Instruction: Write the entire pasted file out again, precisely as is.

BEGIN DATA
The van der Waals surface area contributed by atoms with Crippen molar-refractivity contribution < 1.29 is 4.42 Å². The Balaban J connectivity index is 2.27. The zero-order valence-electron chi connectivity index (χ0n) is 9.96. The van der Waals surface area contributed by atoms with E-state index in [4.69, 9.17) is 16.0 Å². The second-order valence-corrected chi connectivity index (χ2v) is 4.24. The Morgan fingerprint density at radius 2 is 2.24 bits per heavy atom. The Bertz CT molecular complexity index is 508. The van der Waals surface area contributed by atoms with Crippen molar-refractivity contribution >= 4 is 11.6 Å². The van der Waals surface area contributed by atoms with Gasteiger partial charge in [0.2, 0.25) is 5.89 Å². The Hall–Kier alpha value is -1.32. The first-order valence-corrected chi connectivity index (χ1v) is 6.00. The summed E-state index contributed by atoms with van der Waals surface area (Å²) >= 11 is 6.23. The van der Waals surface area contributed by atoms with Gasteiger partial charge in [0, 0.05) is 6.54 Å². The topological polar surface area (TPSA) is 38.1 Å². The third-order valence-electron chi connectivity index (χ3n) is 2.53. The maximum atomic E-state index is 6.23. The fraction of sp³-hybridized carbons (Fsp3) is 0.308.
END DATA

The van der Waals surface area contributed by atoms with Crippen molar-refractivity contribution < 1.29 is 4.42 Å². The Balaban J connectivity index is 2.27. The zero-order valence-electron chi connectivity index (χ0n) is 9.96. The van der Waals surface area contributed by atoms with E-state index in [4.69, 9.17) is 16.0 Å². The second-order valence-corrected chi connectivity index (χ2v) is 4.24. The Morgan fingerprint density at radius 2 is 2.24 bits per heavy atom. The Bertz CT molecular complexity index is 508. The van der Waals surface area contributed by atoms with Crippen molar-refractivity contribution >= 4 is 11.6 Å². The van der Waals surface area contributed by atoms with Gasteiger partial charge in [0.2, 0.25) is 5.89 Å². The Hall–Kier alpha value is -1.32. The first-order valence-corrected chi connectivity index (χ1v) is 6.00. The summed E-state index contributed by atoms with van der Waals surface area (Å²) >= 11 is 6.23. The van der Waals surface area contributed by atoms with Gasteiger partial charge in [0, 0.05) is 6.54 Å². The topological polar surface area (TPSA) is 38.1 Å². The third-order valence-electron chi connectivity index (χ3n) is 2.53. The maximum atomic E-state index is 6.23. The fraction of sp³-hybridized carbons (Fsp3) is 0.308.